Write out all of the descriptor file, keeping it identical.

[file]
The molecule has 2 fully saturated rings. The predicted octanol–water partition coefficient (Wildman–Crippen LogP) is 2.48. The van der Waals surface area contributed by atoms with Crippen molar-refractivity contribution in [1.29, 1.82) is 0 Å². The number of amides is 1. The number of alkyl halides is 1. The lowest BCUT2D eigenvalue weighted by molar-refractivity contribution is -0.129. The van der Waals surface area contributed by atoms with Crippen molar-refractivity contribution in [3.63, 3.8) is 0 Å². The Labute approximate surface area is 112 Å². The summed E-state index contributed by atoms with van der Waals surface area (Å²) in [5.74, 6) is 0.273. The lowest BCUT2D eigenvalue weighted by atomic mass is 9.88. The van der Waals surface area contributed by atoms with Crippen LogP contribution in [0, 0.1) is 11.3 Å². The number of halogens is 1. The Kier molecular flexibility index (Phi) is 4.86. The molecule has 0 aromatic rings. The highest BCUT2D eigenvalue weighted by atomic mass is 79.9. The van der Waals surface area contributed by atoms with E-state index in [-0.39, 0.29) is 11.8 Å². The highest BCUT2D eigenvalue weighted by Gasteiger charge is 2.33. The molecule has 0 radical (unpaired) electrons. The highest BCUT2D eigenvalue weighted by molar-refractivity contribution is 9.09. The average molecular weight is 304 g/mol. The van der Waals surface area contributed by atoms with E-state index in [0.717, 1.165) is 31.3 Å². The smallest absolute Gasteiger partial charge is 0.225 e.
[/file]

The molecule has 2 fully saturated rings. The predicted octanol–water partition coefficient (Wildman–Crippen LogP) is 2.48. The van der Waals surface area contributed by atoms with Crippen molar-refractivity contribution in [1.29, 1.82) is 0 Å². The number of amides is 1. The number of alkyl halides is 1. The lowest BCUT2D eigenvalue weighted by molar-refractivity contribution is -0.129. The van der Waals surface area contributed by atoms with Crippen molar-refractivity contribution in [3.63, 3.8) is 0 Å². The Labute approximate surface area is 112 Å². The summed E-state index contributed by atoms with van der Waals surface area (Å²) in [5.74, 6) is 0.273. The lowest BCUT2D eigenvalue weighted by atomic mass is 9.88. The van der Waals surface area contributed by atoms with Crippen LogP contribution in [0, 0.1) is 11.3 Å². The number of halogens is 1. The Kier molecular flexibility index (Phi) is 4.86. The molecule has 0 aromatic rings. The highest BCUT2D eigenvalue weighted by atomic mass is 79.9. The van der Waals surface area contributed by atoms with E-state index in [-0.39, 0.29) is 11.8 Å². The highest BCUT2D eigenvalue weighted by Gasteiger charge is 2.33. The molecule has 0 radical (unpaired) electrons. The highest BCUT2D eigenvalue weighted by molar-refractivity contribution is 9.09. The average molecular weight is 304 g/mol. The van der Waals surface area contributed by atoms with E-state index in [0.717, 1.165) is 31.3 Å². The smallest absolute Gasteiger partial charge is 0.225 e.